Gransnet forums


Thursday 5 June is World Book Day. 📚

(29 Posts)
Urmstongran Mon 02-Mar-20 19:41:13

Our daughter nipped out a teatime to buy a dressing up costume from Sainsbury’s for our grandson who is in year 3 (first year junior in old money).

Whilst I walked home tonight, I got to thinking - what about families who might be financially embarrassed. What will they do this Thursday?

Do all schools have the children ‘dress up’ as book characters or are there better ideas out there?

SalsaQueen Mon 02-Mar-20 19:50:32

My 8 year old GD has been told to dress up as any WORD of her choosing, which is perhaps easier to do? (What word though? grin)

Marydoll Mon 02-Mar-20 19:59:15

When World Book Day first started, we never asked children to dress up as characters, as we were in a high area of deprivation. The emphasis was on enjoying books.

Then we got a new headteacher and children were asked to dress up. It then progressed to the Head spending a fortune on expensive outfits for himself to dress up and putting pressure on staff to also dress up as characters.

There were many pupils whose parents could not afford to buy an outfit or hadn't the imagination or time to make their own. I felt so sorry for those children who felt different. In my mind, it was a type of discrimination.

The original purpose of the day became lost in the competition to see who had the most original outfit. The whole concept of enjoying reading was lost. I dreaded World Book Day in the end.

Urmstongran Mon 02-Mar-20 20:04:56

There were many pupils whose parents could not afford to buy an outfit or hadn't the imagination or time to make their own. I felt so sorry for those children who felt different. In my mind, it was a type of discrimination

You articulated really well there Marydoll what my concerns are about this whole rig.

Brunette10 Mon 02-Mar-20 21:02:24

I had exactly the same conversation with DD who went out yesterday to buy an outfit for DGS1 who is at nursery. I think it’s such a shame to put pressure on anyone to buy an outfit and take away the importance of what the day is all about.

GrannyGravy13 Mon 02-Mar-20 21:06:42

GCs school have said no “costumes” come in your pyjamas and bring your favourite bedtime book. I think that is a much better idea.

Urmstongran Mon 02-Mar-20 21:11:11

Much better GG13 and easier for parents too. As Marydoll said, not all parents are good at costume making (I wasn’t). Plus it’s a lot to ask of time poor parents.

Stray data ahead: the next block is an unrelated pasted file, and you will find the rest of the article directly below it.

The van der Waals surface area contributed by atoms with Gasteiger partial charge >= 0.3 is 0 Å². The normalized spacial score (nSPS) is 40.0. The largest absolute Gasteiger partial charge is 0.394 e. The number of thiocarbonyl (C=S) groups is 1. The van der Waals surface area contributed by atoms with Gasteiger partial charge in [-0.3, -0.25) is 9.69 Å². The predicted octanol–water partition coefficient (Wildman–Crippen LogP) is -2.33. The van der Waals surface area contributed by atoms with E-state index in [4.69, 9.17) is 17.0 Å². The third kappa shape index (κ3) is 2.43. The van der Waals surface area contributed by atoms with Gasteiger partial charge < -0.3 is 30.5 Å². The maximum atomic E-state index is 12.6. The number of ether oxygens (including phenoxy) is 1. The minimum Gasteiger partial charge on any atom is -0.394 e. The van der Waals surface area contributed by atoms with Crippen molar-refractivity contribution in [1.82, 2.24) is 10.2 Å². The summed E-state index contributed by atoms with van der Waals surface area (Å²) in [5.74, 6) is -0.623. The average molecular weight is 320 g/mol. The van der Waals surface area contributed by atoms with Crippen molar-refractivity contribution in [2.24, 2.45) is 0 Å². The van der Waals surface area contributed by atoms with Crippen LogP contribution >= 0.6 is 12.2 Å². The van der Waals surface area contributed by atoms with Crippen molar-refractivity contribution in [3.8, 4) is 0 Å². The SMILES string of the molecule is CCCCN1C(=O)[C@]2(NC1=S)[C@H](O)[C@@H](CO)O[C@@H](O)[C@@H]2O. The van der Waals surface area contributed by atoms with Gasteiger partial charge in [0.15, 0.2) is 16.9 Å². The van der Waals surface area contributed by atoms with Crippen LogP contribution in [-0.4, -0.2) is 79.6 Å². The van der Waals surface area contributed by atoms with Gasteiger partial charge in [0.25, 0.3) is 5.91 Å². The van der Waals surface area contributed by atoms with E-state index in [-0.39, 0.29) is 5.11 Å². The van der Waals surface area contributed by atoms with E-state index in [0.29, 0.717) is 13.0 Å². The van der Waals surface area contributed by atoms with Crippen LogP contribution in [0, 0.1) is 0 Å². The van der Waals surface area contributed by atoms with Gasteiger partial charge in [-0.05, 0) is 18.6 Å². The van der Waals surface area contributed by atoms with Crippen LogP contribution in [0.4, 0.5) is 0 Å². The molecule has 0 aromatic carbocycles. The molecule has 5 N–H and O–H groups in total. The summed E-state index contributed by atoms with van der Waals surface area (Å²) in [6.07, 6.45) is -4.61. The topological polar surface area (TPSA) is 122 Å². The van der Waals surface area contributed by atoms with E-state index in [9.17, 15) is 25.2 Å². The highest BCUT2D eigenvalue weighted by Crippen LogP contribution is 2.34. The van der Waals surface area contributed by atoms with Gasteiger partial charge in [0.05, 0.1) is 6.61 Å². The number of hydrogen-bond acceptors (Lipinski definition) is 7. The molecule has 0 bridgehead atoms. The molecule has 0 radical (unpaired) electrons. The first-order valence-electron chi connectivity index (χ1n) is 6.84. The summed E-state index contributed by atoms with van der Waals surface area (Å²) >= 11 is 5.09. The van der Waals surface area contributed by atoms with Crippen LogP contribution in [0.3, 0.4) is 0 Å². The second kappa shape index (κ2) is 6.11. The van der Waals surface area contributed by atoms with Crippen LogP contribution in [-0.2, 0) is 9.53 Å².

Callistemon Mon 02-Mar-20 21:44:22

I thought it was this Thursday, the 5th March?

It is rather ridiculous and defeats the whole purpose and ethos of World Book Day expecting children to dress up as their favourite character which could cost more than the price of at least one book.

Urmstongran Mon 02-Mar-20 22:09:07

Of course it is Calli ‼️
Thank you.

I knew it was this Thursday. Why did I type ‘June’. Duh.
I’ve asked GNHQ to alter it!

Bathsheba Mon 02-Mar-20 22:24:42

World Book Day has become nothing more than an exercise in commercialism and parental oneupmanship. It has little to do with promoting literacy these days. Go into any of the major supermarkets and you'll see big showy displays of WBD outfits, with not a single book in sight angry.

I honestly think it's time schools woke up to this and stopped the dressing up. There are surely lots of literacy activities they could have on the day instead? And at a time when schools should be (and probably are) teaching children to be environmentally aware, should they be condoning this dreadful, wasteful practice of buying costumes that are often worn for one day and then discarded?

Deedaa Mon 02-Mar-20 22:40:32

GS1 was terribly disappointed one year when the school did a charity thing instead of WBD. He'd been planning his costume for ages. He was always very disapproving of anyone who dressed as a film character.

BlueBelle Tue 03-Mar-20 02:53:57

It’s a big old con and lost its meaning completely
It was a good idea that grew feet and ran away with itself causing a real headache for parents
Much much better idea grannygravy lets hope that catches on

LullyDully Tue 03-Mar-20 08:14:51

I remember seeing the photos from my grandson's reception class last year. There were a lot of little boys in their rehashed Halloween costumes clutching copies of Funny Bones and little girls dressed as Disney princesses.

I do like the idea of pyjamas and a bed time book, much simpler and more relevant.

Susan56 Tue 03-Mar-20 08:37:27